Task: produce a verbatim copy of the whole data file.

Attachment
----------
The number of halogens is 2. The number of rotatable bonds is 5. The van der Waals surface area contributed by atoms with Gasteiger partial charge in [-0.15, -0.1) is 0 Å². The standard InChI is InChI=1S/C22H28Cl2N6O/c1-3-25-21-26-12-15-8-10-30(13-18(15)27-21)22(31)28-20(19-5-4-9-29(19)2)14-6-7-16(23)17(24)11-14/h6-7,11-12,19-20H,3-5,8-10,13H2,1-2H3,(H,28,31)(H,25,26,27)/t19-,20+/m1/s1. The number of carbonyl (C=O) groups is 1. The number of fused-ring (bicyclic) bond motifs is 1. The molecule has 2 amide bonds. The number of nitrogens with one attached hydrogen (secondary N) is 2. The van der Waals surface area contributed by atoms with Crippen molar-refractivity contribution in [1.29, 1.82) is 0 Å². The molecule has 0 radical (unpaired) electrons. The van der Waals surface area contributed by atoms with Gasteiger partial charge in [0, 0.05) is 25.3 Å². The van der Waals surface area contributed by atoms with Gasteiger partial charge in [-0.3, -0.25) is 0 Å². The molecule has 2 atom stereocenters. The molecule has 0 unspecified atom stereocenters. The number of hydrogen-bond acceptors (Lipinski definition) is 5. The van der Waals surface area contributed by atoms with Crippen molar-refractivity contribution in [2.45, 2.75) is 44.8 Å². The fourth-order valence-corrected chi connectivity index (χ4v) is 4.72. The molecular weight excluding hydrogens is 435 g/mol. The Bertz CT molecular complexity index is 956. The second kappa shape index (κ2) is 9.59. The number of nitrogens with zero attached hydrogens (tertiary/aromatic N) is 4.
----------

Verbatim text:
The number of halogens is 2. The number of rotatable bonds is 5. The van der Waals surface area contributed by atoms with Gasteiger partial charge in [-0.15, -0.1) is 0 Å². The standard InChI is InChI=1S/C22H28Cl2N6O/c1-3-25-21-26-12-15-8-10-30(13-18(15)27-21)22(31)28-20(19-5-4-9-29(19)2)14-6-7-16(23)17(24)11-14/h6-7,11-12,19-20H,3-5,8-10,13H2,1-2H3,(H,28,31)(H,25,26,27)/t19-,20+/m1/s1. The number of carbonyl (C=O) groups is 1. The number of fused-ring (bicyclic) bond motifs is 1. The molecule has 2 amide bonds. The number of nitrogens with one attached hydrogen (secondary N) is 2. The van der Waals surface area contributed by atoms with Crippen molar-refractivity contribution in [1.29, 1.82) is 0 Å². The molecule has 0 radical (unpaired) electrons. The van der Waals surface area contributed by atoms with Gasteiger partial charge in [0, 0.05) is 25.3 Å². The van der Waals surface area contributed by atoms with Gasteiger partial charge in [-0.3, -0.25) is 0 Å². The molecule has 2 atom stereocenters. The molecule has 0 unspecified atom stereocenters. The number of hydrogen-bond acceptors (Lipinski definition) is 5. The van der Waals surface area contributed by atoms with Crippen molar-refractivity contribution in [2.45, 2.75) is 44.8 Å². The fourth-order valence-corrected chi connectivity index (χ4v) is 4.72. The molecular weight excluding hydrogens is 435 g/mol. The Bertz CT molecular complexity index is 956. The second kappa shape index (κ2) is 9.59. The number of nitrogens with zero attached hydrogens (tertiary/aromatic N) is 4.